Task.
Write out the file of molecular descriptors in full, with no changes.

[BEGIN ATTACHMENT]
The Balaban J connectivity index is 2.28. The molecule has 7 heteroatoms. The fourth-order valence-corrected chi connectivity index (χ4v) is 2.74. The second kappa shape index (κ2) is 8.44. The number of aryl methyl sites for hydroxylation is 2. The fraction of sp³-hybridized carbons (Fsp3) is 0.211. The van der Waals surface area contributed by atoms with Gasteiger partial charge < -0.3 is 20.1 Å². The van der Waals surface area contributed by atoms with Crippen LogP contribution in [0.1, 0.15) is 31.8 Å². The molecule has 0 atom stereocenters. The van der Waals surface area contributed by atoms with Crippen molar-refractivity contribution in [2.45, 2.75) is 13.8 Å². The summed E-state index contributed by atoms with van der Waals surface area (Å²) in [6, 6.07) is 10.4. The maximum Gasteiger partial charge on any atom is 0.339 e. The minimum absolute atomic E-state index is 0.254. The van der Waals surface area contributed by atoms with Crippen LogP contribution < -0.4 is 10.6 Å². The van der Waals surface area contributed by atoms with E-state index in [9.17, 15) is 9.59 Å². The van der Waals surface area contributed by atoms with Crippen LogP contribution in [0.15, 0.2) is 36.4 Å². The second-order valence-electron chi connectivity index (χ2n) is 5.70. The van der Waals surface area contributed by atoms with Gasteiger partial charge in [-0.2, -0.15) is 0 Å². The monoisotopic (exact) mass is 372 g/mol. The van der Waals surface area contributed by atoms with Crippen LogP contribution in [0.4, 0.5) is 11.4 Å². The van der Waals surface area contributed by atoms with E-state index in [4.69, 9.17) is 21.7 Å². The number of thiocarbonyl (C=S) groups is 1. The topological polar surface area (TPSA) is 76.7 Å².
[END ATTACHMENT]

The Balaban J connectivity index is 2.28. The molecule has 7 heteroatoms. The fourth-order valence-corrected chi connectivity index (χ4v) is 2.74. The second kappa shape index (κ2) is 8.44. The number of aryl methyl sites for hydroxylation is 2. The fraction of sp³-hybridized carbons (Fsp3) is 0.211. The van der Waals surface area contributed by atoms with Gasteiger partial charge < -0.3 is 20.1 Å². The van der Waals surface area contributed by atoms with Crippen LogP contribution in [0.1, 0.15) is 31.8 Å². The molecule has 0 atom stereocenters. The van der Waals surface area contributed by atoms with Crippen molar-refractivity contribution in [2.45, 2.75) is 13.8 Å². The summed E-state index contributed by atoms with van der Waals surface area (Å²) in [6, 6.07) is 10.4. The maximum Gasteiger partial charge on any atom is 0.339 e. The minimum absolute atomic E-state index is 0.254. The van der Waals surface area contributed by atoms with Crippen LogP contribution < -0.4 is 10.6 Å². The van der Waals surface area contributed by atoms with E-state index in [9.17, 15) is 9.59 Å². The van der Waals surface area contributed by atoms with Crippen LogP contribution in [0.15, 0.2) is 36.4 Å². The second-order valence-electron chi connectivity index (χ2n) is 5.70. The van der Waals surface area contributed by atoms with Gasteiger partial charge in [-0.2, -0.15) is 0 Å². The monoisotopic (exact) mass is 372 g/mol. The van der Waals surface area contributed by atoms with Crippen LogP contribution in [0.4, 0.5) is 11.4 Å². The van der Waals surface area contributed by atoms with E-state index in [4.69, 9.17) is 21.7 Å². The number of thiocarbonyl (C=S) groups is 1. The topological polar surface area (TPSA) is 76.7 Å².